The gold price and its slight fall is something which has been gaining quite a lot of attention in the media recently. Jan Skoyles outlines how those who are bearish on the gold price have been quite outspoken on this issue. But they hadn’t quite been prepared for the backlash from the bullish gold bug community. Who would you rather listen to the experts or the true investors?
Late last week and into this week, amongst the trash that is the Eurozone discussions and the various announcements from panicked central banks, the gold price has been having a little break. So does this mean that gold’s 13% fall from its record $1,921 on September 6th signals the end of the golden bull market? Apparently so, according to the papers and other experts.
How many times have we heard over the last decade that the gold bubble has burst only for it to hit yet another new high? At the end of September 2011, gold fell from a record high of $1,920 on the 6th September, to £1,530 at the end of the month. For some this was disappointing but understandable, for others it was finally proof that gold had been in a bubble.
The former group of people were the true hard asset investors, or gold-bugs. The latter group were the financial media, central bankers and all round Keynesians, or, the experts.
The last fortnight has seen gold fall once again from favour. It had climbed well, to $1,800, after its September drop, but has fallen again, and once more the experts are declaring we are seeing gold’s demise. As a result the battle between the naysayers and the gold bugs has intensified.
End of gold’s golden hour?
This drop in the gold price is not unusual and the reasons for it doing so are not uncommon either – a rush for liquidity and a possible COMEX commercial rig job, according to Ted Butler. However, many economists and market experts are absolutely convinced this is the end of gold’s golden hour. So much so that one of them, Dennis Gartman has sold his last few ounces of gold.
In the Gartman report, Dennis Gartman, who correctly predicted the 2008 commodities slump, announced that he is so bearish on gold that he has sold up. He writes.
“Since the early autumn here in the Northern Hemisphere gold has failed to make a new high…Each high has been progressively lower than the previous high, and now we’ve confirmation that the new interim low is lower than the previous low. We have the beginnings of a real bear market, and the death of a bull”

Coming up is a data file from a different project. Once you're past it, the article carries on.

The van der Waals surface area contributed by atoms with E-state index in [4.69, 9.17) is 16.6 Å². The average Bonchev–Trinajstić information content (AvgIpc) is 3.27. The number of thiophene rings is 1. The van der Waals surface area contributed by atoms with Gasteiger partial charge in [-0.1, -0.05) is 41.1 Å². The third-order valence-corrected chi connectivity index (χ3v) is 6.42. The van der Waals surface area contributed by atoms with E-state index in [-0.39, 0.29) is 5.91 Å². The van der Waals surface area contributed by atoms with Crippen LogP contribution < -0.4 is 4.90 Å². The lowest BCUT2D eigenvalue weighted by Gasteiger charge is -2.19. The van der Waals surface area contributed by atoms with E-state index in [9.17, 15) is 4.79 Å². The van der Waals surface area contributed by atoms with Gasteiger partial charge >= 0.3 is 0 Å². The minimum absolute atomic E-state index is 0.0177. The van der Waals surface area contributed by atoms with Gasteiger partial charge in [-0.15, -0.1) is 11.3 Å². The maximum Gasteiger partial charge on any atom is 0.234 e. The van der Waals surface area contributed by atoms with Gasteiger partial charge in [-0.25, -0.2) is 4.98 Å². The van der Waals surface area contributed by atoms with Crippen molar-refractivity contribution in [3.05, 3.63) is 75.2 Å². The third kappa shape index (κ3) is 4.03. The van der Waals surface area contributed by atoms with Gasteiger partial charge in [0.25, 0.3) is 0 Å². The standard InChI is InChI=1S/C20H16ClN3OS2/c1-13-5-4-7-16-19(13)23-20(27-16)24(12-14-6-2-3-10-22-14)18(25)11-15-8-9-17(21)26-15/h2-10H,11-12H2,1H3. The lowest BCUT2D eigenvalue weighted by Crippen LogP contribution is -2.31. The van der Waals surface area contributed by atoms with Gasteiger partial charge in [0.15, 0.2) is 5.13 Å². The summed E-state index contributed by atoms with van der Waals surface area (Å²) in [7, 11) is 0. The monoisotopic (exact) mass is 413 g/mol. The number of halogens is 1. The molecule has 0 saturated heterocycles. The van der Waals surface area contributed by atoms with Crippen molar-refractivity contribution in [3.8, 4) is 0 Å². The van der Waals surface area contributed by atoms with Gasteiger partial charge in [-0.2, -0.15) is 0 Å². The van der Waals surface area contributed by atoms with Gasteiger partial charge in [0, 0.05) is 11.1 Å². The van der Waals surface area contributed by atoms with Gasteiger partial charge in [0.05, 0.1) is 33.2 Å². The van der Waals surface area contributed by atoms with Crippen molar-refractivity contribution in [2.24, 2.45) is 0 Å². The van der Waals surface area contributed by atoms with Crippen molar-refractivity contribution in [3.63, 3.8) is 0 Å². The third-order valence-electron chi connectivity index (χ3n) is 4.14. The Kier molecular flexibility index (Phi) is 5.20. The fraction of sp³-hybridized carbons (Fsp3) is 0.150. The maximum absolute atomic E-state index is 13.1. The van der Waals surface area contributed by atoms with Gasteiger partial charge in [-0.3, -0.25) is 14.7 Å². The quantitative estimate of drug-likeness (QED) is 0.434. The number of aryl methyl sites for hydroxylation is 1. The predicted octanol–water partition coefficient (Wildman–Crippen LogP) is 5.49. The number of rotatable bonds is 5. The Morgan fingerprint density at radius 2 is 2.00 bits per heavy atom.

Gartman isn’t the only expert who is bearish on gold. Jeff Christian of CPM Group recently tried to prove in a presentation to investors the instability of gold versus the stability of fiat money.
- The only monetary system that has not failed is the current one.
- Gold’s purchasing power is neither constant or stable
- Gold is not a store of value
Jon Nadler, of Kitco, is equally dismissive of the gold bug. He wrote recently that “you might just want to consider why it is that an entire generation of investors who bought gold at roughly $300-$500 is letting go of at least some of its stash. Hint. It has to do with record prices and the rising need for cash, in so many words, the very reasons the gold was purchased for, in the first place: potential profit and the liquidity it provides in times of trouble.”
Nadler is trying to confirm that the imaginary gold bubble is over. Bill Fleckenstein, one of the best in predicting bubbles and general on goings in the gold market, responds nicely to these gold bubblists.
“I have not bothered to say much about the supposed gold bubble, because the idea is so stupid it hardly merits a comment. But it occurred to me that virtually no one who recognized the stock and/or real estate bubble now says that gold is a bubble. In fact, almost all of us who warned of the prior bubbles long before they burst actually own gold. It is really only the people who missed the previous two who now think gold is a bubble. Why is it the case that the people who have been so wrong in the past think gold is a bubble and the people who have been right think it isn’t? But such is the nature of bull markets.”
Elsewhere, Roubini, who seems to be on a personal vendetta against goldbugs, is doing marvellous job of denying gold’s strengths whilst making himself look daft at the same time. Upon the recent drop in the gold price, Roubini tweeted.
“Gold at a 7 weeks [sic] low down to 1635. Where is 2000 gold dear gold bugs?” He said, and, later in the day, “Gold bugs in hiding as gold prices plunge.”
Well maybe he’s right. Maybe we should all hide. But then again, back in 2009, Roubini gleefully tweeted, “all the gold bugs who say gold is going to go to $1,500, $2,000, they’re just speaking nonsense”. Oops.